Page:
What is the best free speech practice in universities?


The Best Free Speech Practice (BFSP) project is made up of lawyers and free speech campaigners who are working to clarify and disseminate what the legal requirements and their implications in practice at UK universities actually are. It is clear that there is widespread misunderstanding of how onerous universities’ obligations already are and that, as a result, there are far too many compliance failures.

BFSP has produced various detailed Statements for (mainly) English universities about the requirements and their implications in practice. They plan to move on to Scottish and Welsh universities when they can. Here is an overview of the BFSP statements:

  • A statement for universities of the new legal requirements and their implications (14 pages), a good but not excessively detailed overview of this complex web of requirements.
  • A statement for students’ unions of the new legal requirements and their implications.
  • Requirements re governance and appointing a Free Speech Officer: the duty to secure free speech means having sufficient management focus.
  • The Equality Act after the Forstater case: protected viewpoints. The recent Forstater case has established that gender-critical views are ‘protected characteristics’ for the purposes of the Equality Act. Logically, views on other matters of political or societal controversy should therefore also be treated as protected characteristics.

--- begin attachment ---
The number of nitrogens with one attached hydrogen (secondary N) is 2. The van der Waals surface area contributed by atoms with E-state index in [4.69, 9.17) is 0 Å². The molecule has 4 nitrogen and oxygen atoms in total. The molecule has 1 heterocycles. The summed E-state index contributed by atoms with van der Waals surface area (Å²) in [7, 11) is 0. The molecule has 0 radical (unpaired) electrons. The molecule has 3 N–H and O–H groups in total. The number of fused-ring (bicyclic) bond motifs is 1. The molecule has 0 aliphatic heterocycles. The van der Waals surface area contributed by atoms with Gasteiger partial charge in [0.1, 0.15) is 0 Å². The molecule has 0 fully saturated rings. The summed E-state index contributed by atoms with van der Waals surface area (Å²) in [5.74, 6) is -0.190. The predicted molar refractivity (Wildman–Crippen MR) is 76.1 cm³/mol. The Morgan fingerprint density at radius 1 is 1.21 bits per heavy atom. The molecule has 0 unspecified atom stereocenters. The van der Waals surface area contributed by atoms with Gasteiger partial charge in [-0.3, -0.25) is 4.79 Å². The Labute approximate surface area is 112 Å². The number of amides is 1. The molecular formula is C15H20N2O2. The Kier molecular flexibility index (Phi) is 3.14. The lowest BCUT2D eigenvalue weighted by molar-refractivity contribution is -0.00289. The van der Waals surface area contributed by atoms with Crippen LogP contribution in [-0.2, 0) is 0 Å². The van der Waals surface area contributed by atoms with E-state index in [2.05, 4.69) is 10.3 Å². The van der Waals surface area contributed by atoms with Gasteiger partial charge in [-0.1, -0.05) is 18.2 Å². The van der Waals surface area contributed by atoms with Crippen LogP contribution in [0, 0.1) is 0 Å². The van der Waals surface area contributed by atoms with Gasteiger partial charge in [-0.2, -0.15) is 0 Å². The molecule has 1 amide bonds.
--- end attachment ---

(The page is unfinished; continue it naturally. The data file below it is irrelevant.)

• Introductory EDI courses: potential free speech problems. Important in helping English universities devise courses that avoid free speech pitfalls and controversies.
  • Decolonising the curriculum”: potential free speech problems. Again, will help English universities avoid mistakes, compliance failures and controversy.
  • Legal and compliance risks of relationships with external campaign groups. These can lead to enforcing the agendas of these groups pursuant to “no debate” policies and the like, in breach of various legal requirements. These relationships need careful handling, and a number of organisations, including various UK universities, have disassociated from these organisations as a result. 
  • Minimum requirements for staff and student behaviour to ensure English universities’ compliance with their free speech obligations.

AFAF branches may find these statement useful when discussing the implications of the new Higher Education (Freedom of Speech) Act 2023 with their universities.

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